Senators must stop hiding behind hollow support of a “two-state solution” that this bill would make impossible.
By James Zogby / Huffington Post
August 12, 2017
In order to build support for their effort, advocates for Israel have tried to portray BDS in the harshest of terms. They have made Israel the victim and while portraying advocates of BDS as “virulently anti-Semitic” aggressors. All of this has been done to obfuscate the reality that BDS is nothing more than a “strategic Palestinian-led form of nonviolent resistance to the occupation and denial of human rights.”
It is fascinating to watch some U.S. senators tripping over themselves as they attempt to defend their support for or opposition to proposed legislation that would make it a federal crime to support the international campaign to Boycott, Divest, or Sanction (BDS) Israel for its continued occupation of Palestinian lands. What ties these officials up in knots are their efforts to square the circle of their “love of Israel,” their opposition to BDS, their support for a “two-state solution,” and their commitment to free speech.
The bill in question, S720, was introduced on March 23, 2017 by Senator Ben Cardin (D-MD). S720 opposes calls by the United Nations to boycott or “blacklist” companies that support Israeli activities in the territories occupied in the 1967 war. The bill further prohibits any US person from supporting this UN call to boycott and establishes stiff fines and/or imprisonment for Americans who violate this prohibition.
There are a number of problems with the legislation. In the first place, supporters of S720 grossly mischaracterize the intent of the UN approach as “anti-Israel.” In fact, as S720, itself, acknowledges, the UN Human Rights Council specifically targets only businesses that engage in activities in “territories occupied [by Israel] since 1967.” The UN target is not Israel, but Israeli actions that serve to consolidate its hold over the occupied territories.
Then there is the concern that by making illegal either the act of boycotting Israel, or advocating for such a boycott, S720 is criminalizing free speech and stifling legitimate peaceful protest.
Finally, the legislation continues to build on earlier Congressional legislation using slight of hand language in an attempt to erase the distinction in U.S. law between Israel and illegal Israeli settlements in occupied territories. While earlier legislation accomplished this by referring to “Israel and areas under Israel’s control,” S720 notes that its boycott prohibition applies to “commercial relations…with citizens or residents of Israel, entities organized under the laws of Israel, or the Government of Israel.”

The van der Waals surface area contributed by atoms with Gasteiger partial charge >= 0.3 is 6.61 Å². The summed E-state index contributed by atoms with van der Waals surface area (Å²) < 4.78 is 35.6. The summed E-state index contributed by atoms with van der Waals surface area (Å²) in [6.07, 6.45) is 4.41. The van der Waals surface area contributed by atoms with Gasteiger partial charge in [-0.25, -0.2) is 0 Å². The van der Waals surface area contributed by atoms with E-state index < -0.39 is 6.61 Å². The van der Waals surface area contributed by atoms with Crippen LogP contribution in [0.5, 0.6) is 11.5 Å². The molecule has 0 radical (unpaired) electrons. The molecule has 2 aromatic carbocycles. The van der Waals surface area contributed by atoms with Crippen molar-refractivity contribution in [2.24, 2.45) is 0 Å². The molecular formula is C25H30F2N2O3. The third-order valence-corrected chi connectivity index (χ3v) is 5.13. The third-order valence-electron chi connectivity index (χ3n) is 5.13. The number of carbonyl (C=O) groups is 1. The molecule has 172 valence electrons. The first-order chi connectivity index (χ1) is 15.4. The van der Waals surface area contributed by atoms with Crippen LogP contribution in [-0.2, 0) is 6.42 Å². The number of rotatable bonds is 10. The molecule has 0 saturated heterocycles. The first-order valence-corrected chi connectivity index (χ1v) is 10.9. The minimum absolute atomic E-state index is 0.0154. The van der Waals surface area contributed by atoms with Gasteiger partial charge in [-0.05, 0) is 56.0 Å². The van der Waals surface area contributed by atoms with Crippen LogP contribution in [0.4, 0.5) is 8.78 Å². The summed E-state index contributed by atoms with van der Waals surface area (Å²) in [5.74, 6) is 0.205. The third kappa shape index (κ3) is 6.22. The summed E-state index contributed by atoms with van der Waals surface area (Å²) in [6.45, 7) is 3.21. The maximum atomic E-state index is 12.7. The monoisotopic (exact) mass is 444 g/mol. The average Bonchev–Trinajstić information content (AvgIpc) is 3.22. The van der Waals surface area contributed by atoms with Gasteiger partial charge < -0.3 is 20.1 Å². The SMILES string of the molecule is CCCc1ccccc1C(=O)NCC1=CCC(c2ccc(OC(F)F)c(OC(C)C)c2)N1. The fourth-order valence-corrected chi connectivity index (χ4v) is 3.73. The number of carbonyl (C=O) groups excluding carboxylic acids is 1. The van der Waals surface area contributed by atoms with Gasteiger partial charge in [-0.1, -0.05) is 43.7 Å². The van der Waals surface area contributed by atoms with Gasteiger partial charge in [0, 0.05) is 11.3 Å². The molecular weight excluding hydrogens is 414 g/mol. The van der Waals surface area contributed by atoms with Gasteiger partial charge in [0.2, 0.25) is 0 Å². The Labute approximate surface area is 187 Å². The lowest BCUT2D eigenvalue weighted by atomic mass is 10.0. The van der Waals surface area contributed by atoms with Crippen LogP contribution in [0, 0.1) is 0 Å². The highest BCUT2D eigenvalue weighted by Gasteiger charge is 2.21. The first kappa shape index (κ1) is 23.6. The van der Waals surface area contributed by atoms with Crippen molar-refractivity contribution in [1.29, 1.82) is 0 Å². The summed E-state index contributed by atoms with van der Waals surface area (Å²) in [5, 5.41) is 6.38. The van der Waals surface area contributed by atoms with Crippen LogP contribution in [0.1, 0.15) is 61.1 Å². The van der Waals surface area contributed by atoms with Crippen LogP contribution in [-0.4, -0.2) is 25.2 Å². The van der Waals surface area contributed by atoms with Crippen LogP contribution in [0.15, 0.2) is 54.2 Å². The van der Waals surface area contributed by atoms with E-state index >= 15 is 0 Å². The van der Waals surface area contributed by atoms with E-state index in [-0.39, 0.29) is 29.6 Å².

Since S720 quickly gained 48 co-sponsors (35 Republicans and 13 Democrats) and has been supported by AIPAC and the Anti-Defamation League, one might have expected it to sail effortlessly through the Congress and be put on the President’s desk for his signature. That, however, has not been the case due to the efforts of many, including the American Civil Liberties Union (ACLU) and other progressive organizations led by MoveOn.
While the ACLU has based its opposition on the concern that the legislation violates the free speech rights of American citizens, MoveOn has taken a more expansive approach addressing both the concern with free speech and the fact that S720 “erases the distinction in US law between Israel and Israeli settlements.”
Given the capacity of both organizations to influence and organize liberal opinion, some Democratic senators have felt compelled to either justify their support for the bill or to distance themselves from it. In too many instances, these efforts have been awkward.
Two sponsors, Senators Ben Cardin (D-MD) and Ron Wyden (D-OR) have gone to great, but unconvincing, lengths to explain that S720 does not violate an individual’s right to free speech. They argue that the bill is only directed at businesses or individuals who boycott Israel in response to international entities (like the UN or the European Union). But what they cannot explain is how punishing an American citizen who advocates for a UN boycott would not violate that citizen’s right to free speech.